Frustratingly, I’ve found just one reading will never do; it’s constantly reread, like my favourite, battered, old novel, thrown to the floor; the ink on the page, so damaged by light and touch, begins to fade—the text is no longer black. That path became grey and winding, and it suited me: whenever I say, think or do anything, I can always see the reverse, and justify the opposite. Perhaps, I thought, I had absorbed the entropy of it, the energy of the site itself, to live as the structure, whose images faded inside of me. Robert Smithson frequently discussed the idea of energy transfer, but there was one comment in particular, upon producing Glue Pour (1969), which struck a chord with me. He spoke of the decisive event which solidified Duchamp’s The Large Glass (1915–1923): the cracking of it. During the movement of the work from A to B, the work though carefully packaged, famously, shattered in transit. Smithson saw Duchamp’s attempt to safely transport the work as being an endeavour to overcome entropy; however, against your greatest efforts, it’s the destiny of glass, to eventually break. He aligned it with the entropy found in geology, where everything is gradually worn down. And Smithson felt that in association to the art object, and Duchamp too, embraced it, realising his glass only became the Large Glass, on experiencing its change into something similar, but again, decidedly other. And what they touched upon, I feel is what art is: the energy of something, changing into something else.
Through my work, I began to realise the materials which made up this ruin, had departed the realm of the functional, operational, and in doing so, had entered a world of the pure and absolute. Here we could deal with the fundamental nature of things: the enduring absence and presence of it, and of us. As it oscillated between the two, between life and death, we weren’t witnessing the loss of images, and the loss of meaning, rather, the breeding of things, and the presence of the energy that is art. The growing, adding, multiplication of things which gave us air to fill our lungs, and opposed the habitual reading of photographs: a distillation or a crystallisation of things, into minerals, light and time. So the site became a paradox for me. At first, I sought to enter a world of obliterated images, the end of the image, you could say, and time itself, a void, an abyss, much like Klein’s The Void (1958), but what precipitated, through traversing the abyss, through the image of it, was an action not too dissimilar to Alice falling into Wonderland: I learnt a way of feeling which was beyond my apprehension. I guess, it was the surreality of it, of learning that which surrounds you, was a clear, glass box, the atmosphere of which compresses you, until at last, you were urged by your last breath, to reach out, and touch the surface. When you went to touch the glass you realised it was not glass at all, but air.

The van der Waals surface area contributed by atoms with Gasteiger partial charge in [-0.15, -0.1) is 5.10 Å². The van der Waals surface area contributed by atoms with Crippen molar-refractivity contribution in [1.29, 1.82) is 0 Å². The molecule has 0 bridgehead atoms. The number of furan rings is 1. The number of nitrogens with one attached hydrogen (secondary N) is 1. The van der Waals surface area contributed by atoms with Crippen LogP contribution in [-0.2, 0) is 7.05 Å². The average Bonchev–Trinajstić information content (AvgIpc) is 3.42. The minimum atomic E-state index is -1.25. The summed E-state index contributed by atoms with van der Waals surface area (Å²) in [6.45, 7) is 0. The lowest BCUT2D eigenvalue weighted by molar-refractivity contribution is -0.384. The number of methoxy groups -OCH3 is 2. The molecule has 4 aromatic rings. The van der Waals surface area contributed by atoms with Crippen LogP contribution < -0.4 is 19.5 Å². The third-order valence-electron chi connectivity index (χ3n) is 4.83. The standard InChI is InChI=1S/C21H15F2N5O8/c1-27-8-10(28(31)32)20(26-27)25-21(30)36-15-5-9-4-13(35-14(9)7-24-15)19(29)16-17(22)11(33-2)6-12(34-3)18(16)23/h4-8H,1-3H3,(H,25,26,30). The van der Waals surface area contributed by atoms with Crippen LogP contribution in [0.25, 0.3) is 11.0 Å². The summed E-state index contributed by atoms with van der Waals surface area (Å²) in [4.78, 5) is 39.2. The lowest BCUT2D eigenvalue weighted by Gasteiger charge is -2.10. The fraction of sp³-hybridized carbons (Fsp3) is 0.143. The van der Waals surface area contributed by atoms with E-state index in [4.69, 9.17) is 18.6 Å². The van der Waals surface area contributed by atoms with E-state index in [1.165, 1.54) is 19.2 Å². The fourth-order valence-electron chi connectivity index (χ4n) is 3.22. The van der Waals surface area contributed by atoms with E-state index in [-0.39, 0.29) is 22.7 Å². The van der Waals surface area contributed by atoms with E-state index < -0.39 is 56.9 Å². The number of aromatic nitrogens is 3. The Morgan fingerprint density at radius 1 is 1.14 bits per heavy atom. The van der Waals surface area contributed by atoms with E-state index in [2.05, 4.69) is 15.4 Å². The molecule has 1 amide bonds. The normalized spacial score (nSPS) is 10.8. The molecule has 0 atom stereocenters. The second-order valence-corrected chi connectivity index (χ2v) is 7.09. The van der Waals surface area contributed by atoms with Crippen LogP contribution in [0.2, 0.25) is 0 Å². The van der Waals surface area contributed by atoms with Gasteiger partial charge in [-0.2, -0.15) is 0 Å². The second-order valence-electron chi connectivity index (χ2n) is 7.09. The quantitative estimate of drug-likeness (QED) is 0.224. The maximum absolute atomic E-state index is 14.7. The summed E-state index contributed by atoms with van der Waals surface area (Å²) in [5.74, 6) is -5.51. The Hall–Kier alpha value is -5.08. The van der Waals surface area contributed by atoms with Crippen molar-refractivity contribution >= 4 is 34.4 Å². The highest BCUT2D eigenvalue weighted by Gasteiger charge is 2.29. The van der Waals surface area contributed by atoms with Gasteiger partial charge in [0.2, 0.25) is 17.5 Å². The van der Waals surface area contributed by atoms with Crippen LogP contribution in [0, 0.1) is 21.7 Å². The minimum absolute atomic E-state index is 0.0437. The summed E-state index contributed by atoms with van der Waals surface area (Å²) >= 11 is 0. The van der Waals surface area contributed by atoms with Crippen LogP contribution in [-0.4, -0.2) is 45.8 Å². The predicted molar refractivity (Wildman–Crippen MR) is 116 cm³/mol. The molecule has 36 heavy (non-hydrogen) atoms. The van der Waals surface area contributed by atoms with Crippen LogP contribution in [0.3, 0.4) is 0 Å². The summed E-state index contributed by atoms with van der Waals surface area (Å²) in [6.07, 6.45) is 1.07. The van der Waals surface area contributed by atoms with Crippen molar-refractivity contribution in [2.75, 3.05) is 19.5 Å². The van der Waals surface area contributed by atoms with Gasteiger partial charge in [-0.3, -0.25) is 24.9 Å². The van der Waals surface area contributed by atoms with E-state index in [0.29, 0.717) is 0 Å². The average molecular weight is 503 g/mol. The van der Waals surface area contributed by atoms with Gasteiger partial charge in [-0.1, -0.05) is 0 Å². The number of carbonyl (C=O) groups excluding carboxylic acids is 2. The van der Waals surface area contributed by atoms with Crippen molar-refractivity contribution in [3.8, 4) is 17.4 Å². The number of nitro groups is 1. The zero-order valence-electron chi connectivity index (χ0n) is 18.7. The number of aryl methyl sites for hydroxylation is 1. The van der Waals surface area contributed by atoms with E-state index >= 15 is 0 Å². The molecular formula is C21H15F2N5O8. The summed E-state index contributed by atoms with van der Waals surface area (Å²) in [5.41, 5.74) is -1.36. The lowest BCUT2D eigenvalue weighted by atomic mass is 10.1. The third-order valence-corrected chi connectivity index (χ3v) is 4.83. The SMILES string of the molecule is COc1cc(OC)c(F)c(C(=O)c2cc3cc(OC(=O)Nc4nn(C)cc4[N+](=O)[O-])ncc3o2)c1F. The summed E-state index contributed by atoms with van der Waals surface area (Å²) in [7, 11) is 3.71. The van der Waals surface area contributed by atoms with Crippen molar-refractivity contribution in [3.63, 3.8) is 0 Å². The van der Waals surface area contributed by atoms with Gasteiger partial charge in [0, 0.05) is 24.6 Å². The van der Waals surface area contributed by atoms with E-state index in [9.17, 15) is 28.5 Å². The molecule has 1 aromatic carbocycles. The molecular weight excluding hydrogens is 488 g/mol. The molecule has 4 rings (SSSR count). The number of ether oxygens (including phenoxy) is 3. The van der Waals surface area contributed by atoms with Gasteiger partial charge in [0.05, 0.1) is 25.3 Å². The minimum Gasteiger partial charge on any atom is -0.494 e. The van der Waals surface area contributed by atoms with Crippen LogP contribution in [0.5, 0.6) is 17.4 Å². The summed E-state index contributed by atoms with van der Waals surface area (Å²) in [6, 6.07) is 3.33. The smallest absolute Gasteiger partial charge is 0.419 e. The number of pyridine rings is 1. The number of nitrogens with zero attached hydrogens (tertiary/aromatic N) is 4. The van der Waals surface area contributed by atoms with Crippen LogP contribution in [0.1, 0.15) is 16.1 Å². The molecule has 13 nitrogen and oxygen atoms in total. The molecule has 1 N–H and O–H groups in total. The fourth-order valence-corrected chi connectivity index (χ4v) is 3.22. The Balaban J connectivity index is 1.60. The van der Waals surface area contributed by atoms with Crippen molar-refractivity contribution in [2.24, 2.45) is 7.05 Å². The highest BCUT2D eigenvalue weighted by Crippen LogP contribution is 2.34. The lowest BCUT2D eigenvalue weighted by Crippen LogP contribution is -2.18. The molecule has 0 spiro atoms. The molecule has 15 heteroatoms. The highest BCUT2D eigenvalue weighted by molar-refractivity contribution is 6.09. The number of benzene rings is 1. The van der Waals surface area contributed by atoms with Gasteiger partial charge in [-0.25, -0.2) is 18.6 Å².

I suspect, without knowing it, I’ve found myself in the midst of it, in an ever expanding, ever turning, spectrum of research. I’ve learnt many others have found a solitude in it, lying, comforted, underneath sheets of glass: Derek Jarman, use to literally sleep inside a greenhouse in his cold, lofty flat, an emblem of his undying love for the botanical, and the distance he felt between his identity and social acceptance; Agnès Varda’s piece, The Greenhouse of Happiness (2018), was constructed entirely out of original 35mm negatives, and mused on the nature of nostalgia, as her work underwent a metamorphosis, becoming a literal house of cinema; Maurice Maeterlinck, the Belgian playwright, released a book of poems, titled Hothouses (1889), which delved into the nature of the soul, and the subconscious under glass; and lastly, Léon Spilliaert, the symbolist painter, who was greatly influenced by the aforementioned writer, became infatuated by their contained atmosphere, filling his depictions with a strong brooding colour and subtle luminescence. As many others have before me, I shall continue to learn from it.
falling onto glass.
Text written by Alexander Mourant, 2020.